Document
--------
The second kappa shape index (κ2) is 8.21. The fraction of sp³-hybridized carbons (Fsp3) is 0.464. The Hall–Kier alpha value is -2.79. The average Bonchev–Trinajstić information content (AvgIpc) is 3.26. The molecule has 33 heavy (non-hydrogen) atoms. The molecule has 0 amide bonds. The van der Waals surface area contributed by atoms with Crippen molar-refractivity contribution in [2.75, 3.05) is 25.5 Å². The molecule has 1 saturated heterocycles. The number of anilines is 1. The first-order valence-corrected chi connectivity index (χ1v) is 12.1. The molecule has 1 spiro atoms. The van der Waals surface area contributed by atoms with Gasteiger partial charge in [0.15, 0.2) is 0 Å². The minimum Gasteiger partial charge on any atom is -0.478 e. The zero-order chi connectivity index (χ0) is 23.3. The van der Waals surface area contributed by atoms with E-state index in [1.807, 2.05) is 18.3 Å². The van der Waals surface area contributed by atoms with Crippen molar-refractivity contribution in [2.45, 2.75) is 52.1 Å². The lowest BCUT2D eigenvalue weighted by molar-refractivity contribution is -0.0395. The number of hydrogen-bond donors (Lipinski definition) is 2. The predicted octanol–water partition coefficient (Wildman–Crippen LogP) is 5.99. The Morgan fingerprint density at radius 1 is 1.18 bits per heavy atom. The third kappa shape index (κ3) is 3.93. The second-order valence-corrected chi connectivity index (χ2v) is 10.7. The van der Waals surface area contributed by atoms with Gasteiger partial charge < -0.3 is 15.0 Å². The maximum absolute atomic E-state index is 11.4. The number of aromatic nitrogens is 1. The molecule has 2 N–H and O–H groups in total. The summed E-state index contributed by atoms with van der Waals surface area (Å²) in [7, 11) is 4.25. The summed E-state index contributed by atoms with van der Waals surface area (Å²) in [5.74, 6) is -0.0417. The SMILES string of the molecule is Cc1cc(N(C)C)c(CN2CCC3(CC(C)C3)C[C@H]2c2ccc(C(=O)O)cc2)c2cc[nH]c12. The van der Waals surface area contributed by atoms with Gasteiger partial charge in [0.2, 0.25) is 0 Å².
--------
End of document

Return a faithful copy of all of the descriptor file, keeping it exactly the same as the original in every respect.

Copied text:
The second kappa shape index (κ2) is 8.21. The fraction of sp³-hybridized carbons (Fsp3) is 0.464. The Hall–Kier alpha value is -2.79. The average Bonchev–Trinajstić information content (AvgIpc) is 3.26. The molecule has 33 heavy (non-hydrogen) atoms. The molecule has 0 amide bonds. The van der Waals surface area contributed by atoms with Crippen molar-refractivity contribution in [2.75, 3.05) is 25.5 Å². The molecule has 1 saturated heterocycles. The number of anilines is 1. The first-order valence-corrected chi connectivity index (χ1v) is 12.1. The molecule has 1 spiro atoms. The van der Waals surface area contributed by atoms with Gasteiger partial charge in [0.15, 0.2) is 0 Å². The minimum Gasteiger partial charge on any atom is -0.478 e. The zero-order chi connectivity index (χ0) is 23.3. The van der Waals surface area contributed by atoms with E-state index in [1.807, 2.05) is 18.3 Å². The van der Waals surface area contributed by atoms with Crippen molar-refractivity contribution in [2.45, 2.75) is 52.1 Å². The lowest BCUT2D eigenvalue weighted by molar-refractivity contribution is -0.0395. The number of hydrogen-bond donors (Lipinski definition) is 2. The predicted octanol–water partition coefficient (Wildman–Crippen LogP) is 5.99. The Morgan fingerprint density at radius 1 is 1.18 bits per heavy atom. The third kappa shape index (κ3) is 3.93. The second-order valence-corrected chi connectivity index (χ2v) is 10.7. The van der Waals surface area contributed by atoms with Gasteiger partial charge < -0.3 is 15.0 Å². The maximum absolute atomic E-state index is 11.4. The number of aromatic nitrogens is 1. The molecule has 2 N–H and O–H groups in total. The summed E-state index contributed by atoms with van der Waals surface area (Å²) in [7, 11) is 4.25. The summed E-state index contributed by atoms with van der Waals surface area (Å²) in [5.74, 6) is -0.0417. The SMILES string of the molecule is Cc1cc(N(C)C)c(CN2CCC3(CC(C)C3)C[C@H]2c2ccc(C(=O)O)cc2)c2cc[nH]c12. The van der Waals surface area contributed by atoms with Gasteiger partial charge in [0.2, 0.25) is 0 Å².